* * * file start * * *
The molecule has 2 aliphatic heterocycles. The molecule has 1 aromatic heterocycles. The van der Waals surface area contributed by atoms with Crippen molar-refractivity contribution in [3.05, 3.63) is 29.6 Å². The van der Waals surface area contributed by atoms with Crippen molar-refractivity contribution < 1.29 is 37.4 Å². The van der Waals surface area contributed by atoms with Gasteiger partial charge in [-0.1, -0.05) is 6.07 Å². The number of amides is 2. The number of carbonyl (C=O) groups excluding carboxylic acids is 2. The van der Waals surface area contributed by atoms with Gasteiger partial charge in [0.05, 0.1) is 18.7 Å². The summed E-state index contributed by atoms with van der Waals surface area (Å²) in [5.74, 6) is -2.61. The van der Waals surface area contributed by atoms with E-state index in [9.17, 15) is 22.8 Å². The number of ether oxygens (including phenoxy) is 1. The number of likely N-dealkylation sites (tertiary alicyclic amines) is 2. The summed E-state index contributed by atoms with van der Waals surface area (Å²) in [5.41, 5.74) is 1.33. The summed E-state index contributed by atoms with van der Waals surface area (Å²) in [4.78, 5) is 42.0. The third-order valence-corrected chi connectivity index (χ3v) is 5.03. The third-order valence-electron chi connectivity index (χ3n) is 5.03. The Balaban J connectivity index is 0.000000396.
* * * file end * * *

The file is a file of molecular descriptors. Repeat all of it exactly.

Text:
The molecule has 2 aliphatic heterocycles. The molecule has 1 aromatic heterocycles. The van der Waals surface area contributed by atoms with Crippen molar-refractivity contribution in [3.05, 3.63) is 29.6 Å². The van der Waals surface area contributed by atoms with Crippen molar-refractivity contribution < 1.29 is 37.4 Å². The van der Waals surface area contributed by atoms with Gasteiger partial charge in [-0.1, -0.05) is 6.07 Å². The number of amides is 2. The number of carbonyl (C=O) groups excluding carboxylic acids is 2. The van der Waals surface area contributed by atoms with Gasteiger partial charge in [0.05, 0.1) is 18.7 Å². The summed E-state index contributed by atoms with van der Waals surface area (Å²) in [5.74, 6) is -2.61. The van der Waals surface area contributed by atoms with E-state index in [9.17, 15) is 22.8 Å². The number of ether oxygens (including phenoxy) is 1. The number of likely N-dealkylation sites (tertiary alicyclic amines) is 2. The summed E-state index contributed by atoms with van der Waals surface area (Å²) in [5.41, 5.74) is 1.33. The summed E-state index contributed by atoms with van der Waals surface area (Å²) in [4.78, 5) is 42.0. The third-order valence-corrected chi connectivity index (χ3v) is 5.03. The third-order valence-electron chi connectivity index (χ3n) is 5.03. The Balaban J connectivity index is 0.000000396.